Do you get annoyed by out-of-staters who believe in unfair reputations about your state or a state you’ve visited? People took to the internet to vent about the most misleading state reputations.
Note: Some quotes in this piece have been lightly edited for grammar.
1: Ohio Is Featureless
A traveler to Ohio was confused by the reputation they’d heard about Ohio being featureless. But that’s “based on people driving across the featureless and boring parts of it via I-70,” they say. They argue Ohio “actually has a lot of history, big companies, cultural institutions, cuisine, scenic beauty, etc.”
2: No Fun in Utah
Many people view Utah as a 19th-century state where no fun is allowed because of its high Mormon population, says one person. They believe this is an unfair reputation that just isn’t true.
3: All Florida Hurricanes Are Dangerous
“Real Floridians eat Cat1 hurricanes for breakfast,” observes one commenter. While it’s true major hurricanes pose a significant danger to locals and tourists, many small hurricanes aren’t earth-shattering for residents.
4: South Dakota Is Lame
The Mount Rushmore State “is beyond underrated,” says a commenter who believes it’s one of the most beautiful states in the U.S. They cite the Badlands, Black Hills, and Mount Rushmore as being attractions people don’t consider when choosing not to visit there.
5: Arizona Is Always Hot
Nope, it’s not. “There’s more than just Phoenix,” observes a commenter. Freezing temperatures and snow are even common in the mountains of Arizona during the winter.
6: There’s Nothing in Mississippi
A visitor to Mississippi says they’ve always been fond of the Magnolia State despite many Americans having negative views of it. They describe it as having “Friendly people, warm weather, lots of history, good music, [and] good food.” A local Mississippian chimes in, saying they appreciate it and that “‘Lots of history’ is a real double-edged sword, but we do make a mean hot tamale.”
7: New Jersey Has No Natural Scenery
Head away from New York City, and there’s plenty of beautiful rural, scenic countryside in northern New Jersey, argues one person who’s tired of hearing the Garden State is buildings and no more.
8: Alabama Is Backwards
“Alabama is actually a very modern and rapidly developing state,” observes a commenter. They say it’s come a long way since the 1960s, and Huntsville in particular is a city exploding with growth.
9: Rhode Island Isn’t a Suburb
While most Americans know Rhode Island isn’t a suburb of Boston, many unfairly lump it into that category. One person says Rhode Island’s small size is a pro, as everything one wants to do is at their fingertips. They also note, “Even the [Rhode Island] accent is different from Boston, but nobody would even bother to notice.”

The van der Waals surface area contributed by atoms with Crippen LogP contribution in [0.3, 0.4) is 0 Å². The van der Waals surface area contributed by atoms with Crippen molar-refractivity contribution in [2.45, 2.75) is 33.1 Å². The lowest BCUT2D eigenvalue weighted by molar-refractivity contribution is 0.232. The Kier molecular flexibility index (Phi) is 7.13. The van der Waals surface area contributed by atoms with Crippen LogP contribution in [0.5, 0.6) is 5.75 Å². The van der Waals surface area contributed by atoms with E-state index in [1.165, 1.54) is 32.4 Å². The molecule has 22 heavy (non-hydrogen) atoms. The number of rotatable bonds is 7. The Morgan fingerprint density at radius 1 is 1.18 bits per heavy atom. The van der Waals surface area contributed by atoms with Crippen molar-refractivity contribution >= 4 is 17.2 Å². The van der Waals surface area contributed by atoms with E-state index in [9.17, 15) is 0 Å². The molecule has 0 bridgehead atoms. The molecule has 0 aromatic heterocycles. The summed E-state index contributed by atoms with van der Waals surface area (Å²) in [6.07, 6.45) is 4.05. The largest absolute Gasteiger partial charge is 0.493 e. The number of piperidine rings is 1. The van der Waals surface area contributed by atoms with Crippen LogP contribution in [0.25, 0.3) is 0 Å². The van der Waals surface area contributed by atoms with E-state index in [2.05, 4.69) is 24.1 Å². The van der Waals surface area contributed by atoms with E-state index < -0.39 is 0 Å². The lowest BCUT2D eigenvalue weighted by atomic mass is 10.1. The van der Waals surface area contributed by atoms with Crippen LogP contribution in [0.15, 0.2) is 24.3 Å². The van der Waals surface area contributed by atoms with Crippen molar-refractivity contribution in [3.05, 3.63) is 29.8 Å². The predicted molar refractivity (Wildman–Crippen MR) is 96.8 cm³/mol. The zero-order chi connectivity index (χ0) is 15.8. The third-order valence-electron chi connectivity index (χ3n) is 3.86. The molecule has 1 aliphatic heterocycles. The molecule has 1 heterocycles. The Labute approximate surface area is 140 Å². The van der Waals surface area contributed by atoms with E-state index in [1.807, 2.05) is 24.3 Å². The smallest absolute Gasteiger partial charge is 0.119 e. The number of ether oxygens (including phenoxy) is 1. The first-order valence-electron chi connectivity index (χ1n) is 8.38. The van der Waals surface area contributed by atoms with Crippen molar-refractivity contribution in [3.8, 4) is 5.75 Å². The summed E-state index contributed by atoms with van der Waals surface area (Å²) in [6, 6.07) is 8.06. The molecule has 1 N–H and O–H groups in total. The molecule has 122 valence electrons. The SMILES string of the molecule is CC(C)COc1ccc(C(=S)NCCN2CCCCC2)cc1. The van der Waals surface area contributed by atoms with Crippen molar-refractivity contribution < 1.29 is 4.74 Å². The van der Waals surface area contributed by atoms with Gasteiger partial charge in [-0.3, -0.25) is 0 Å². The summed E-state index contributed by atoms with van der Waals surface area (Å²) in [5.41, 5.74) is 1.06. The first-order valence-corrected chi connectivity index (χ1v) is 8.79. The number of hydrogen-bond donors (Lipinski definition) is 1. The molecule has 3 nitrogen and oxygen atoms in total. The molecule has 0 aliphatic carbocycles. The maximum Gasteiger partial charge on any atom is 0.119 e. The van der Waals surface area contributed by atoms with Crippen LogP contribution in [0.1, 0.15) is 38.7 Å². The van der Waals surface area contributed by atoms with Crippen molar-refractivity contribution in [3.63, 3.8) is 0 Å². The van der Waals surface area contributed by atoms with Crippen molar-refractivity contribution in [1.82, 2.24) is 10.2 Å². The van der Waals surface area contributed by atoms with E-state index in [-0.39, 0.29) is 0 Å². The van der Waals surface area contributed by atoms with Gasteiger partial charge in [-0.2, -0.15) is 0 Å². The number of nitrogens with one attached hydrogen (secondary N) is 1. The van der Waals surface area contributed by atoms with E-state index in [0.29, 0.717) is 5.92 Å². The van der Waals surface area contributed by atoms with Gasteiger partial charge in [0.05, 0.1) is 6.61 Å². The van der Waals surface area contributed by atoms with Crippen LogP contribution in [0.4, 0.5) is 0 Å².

10: West Virginia Is a State
Even facts appear subject to bad reputations. “It is shocking the number of Americans who don’t realize it [West Virginia] is a state,” says a West Virginia resident who’s had to clarify one too many times that “I’m from West Virginia, not the western part of Virginia,” when someone mentions Richmond.
11: Texas Is Purely Politics
Seeing Texas just for its politics and nothing more is an unfair reputation, say several commenters. “I think people hate Texas more than it deserves for the wrong reasons.” Another person agrees that politics aside, Texas is “a great place for a lot of other reasons.”
12: California Is Terrible
“I feel like how the rest of the U.S. looks at California is how the world looks at the U.S.,” says a non-Californian who believes the Golden State has an unfair reputation. They describe California as being one of America’s “most diverse and beautiful states.”
The unfair reputation any state gets often depends on where the person believing the reputation lives, claims one person. They say that Southerners tend to frown upon states like California and New York, whereas Northerners tend to frown upon states like Alabama or Texas.
Any state considered a “flyover state” has an unfair reputation, maintains one person. They say, “I hate this term as it overlooks all the history, culture, food, and things to do in a giant part of our country. I feel this is mostly used by people who live on the coasts that have never or rarely spent time in the middle of the country.”
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